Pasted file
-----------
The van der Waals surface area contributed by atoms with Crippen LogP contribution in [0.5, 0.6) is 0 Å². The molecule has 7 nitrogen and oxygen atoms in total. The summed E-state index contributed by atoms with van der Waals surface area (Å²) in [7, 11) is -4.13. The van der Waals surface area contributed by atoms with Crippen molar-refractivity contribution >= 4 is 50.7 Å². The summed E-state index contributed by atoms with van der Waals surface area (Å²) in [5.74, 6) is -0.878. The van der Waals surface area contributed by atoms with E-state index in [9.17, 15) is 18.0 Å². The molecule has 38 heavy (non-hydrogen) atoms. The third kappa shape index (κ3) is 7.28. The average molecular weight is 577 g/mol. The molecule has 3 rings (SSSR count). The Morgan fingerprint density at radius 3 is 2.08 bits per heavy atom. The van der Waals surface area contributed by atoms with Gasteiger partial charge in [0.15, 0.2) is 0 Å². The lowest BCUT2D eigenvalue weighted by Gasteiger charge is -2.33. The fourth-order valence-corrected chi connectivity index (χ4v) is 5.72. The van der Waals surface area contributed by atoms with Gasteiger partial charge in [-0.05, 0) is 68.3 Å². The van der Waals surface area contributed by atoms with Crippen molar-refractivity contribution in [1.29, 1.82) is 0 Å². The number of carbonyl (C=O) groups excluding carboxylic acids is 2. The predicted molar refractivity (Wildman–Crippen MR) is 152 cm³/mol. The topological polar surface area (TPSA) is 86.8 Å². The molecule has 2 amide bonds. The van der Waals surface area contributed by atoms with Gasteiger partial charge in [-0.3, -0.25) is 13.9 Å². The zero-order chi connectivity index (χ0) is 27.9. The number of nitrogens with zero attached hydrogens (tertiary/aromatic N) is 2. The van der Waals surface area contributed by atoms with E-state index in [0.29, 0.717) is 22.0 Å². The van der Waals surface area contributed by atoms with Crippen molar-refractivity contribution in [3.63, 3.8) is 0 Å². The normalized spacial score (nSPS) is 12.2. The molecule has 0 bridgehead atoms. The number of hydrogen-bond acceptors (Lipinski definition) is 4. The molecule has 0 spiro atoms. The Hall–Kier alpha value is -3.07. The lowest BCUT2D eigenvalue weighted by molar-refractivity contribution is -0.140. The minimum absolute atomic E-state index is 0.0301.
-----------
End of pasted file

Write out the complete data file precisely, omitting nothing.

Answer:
The van der Waals surface area contributed by atoms with Crippen LogP contribution in [0.5, 0.6) is 0 Å². The molecule has 7 nitrogen and oxygen atoms in total. The summed E-state index contributed by atoms with van der Waals surface area (Å²) in [7, 11) is -4.13. The van der Waals surface area contributed by atoms with Crippen molar-refractivity contribution >= 4 is 50.7 Å². The summed E-state index contributed by atoms with van der Waals surface area (Å²) in [5.74, 6) is -0.878. The van der Waals surface area contributed by atoms with E-state index in [9.17, 15) is 18.0 Å². The molecule has 38 heavy (non-hydrogen) atoms. The third kappa shape index (κ3) is 7.28. The average molecular weight is 577 g/mol. The molecule has 3 rings (SSSR count). The Morgan fingerprint density at radius 3 is 2.08 bits per heavy atom. The van der Waals surface area contributed by atoms with Gasteiger partial charge in [0.15, 0.2) is 0 Å². The lowest BCUT2D eigenvalue weighted by Gasteiger charge is -2.33. The fourth-order valence-corrected chi connectivity index (χ4v) is 5.72. The van der Waals surface area contributed by atoms with Gasteiger partial charge in [-0.05, 0) is 68.3 Å². The van der Waals surface area contributed by atoms with Crippen molar-refractivity contribution in [1.29, 1.82) is 0 Å². The number of carbonyl (C=O) groups excluding carboxylic acids is 2. The predicted molar refractivity (Wildman–Crippen MR) is 152 cm³/mol. The topological polar surface area (TPSA) is 86.8 Å². The molecule has 2 amide bonds. The van der Waals surface area contributed by atoms with Gasteiger partial charge in [-0.3, -0.25) is 13.9 Å². The zero-order chi connectivity index (χ0) is 27.9. The number of nitrogens with zero attached hydrogens (tertiary/aromatic N) is 2. The van der Waals surface area contributed by atoms with E-state index in [0.29, 0.717) is 22.0 Å². The van der Waals surface area contributed by atoms with Crippen molar-refractivity contribution in [3.63, 3.8) is 0 Å². The normalized spacial score (nSPS) is 12.2. The molecule has 0 bridgehead atoms. The number of hydrogen-bond acceptors (Lipinski definition) is 4. The molecule has 0 spiro atoms. The Hall–Kier alpha value is -3.07. The lowest BCUT2D eigenvalue weighted by molar-refractivity contribution is -0.140. The minimum absolute atomic E-state index is 0.0301.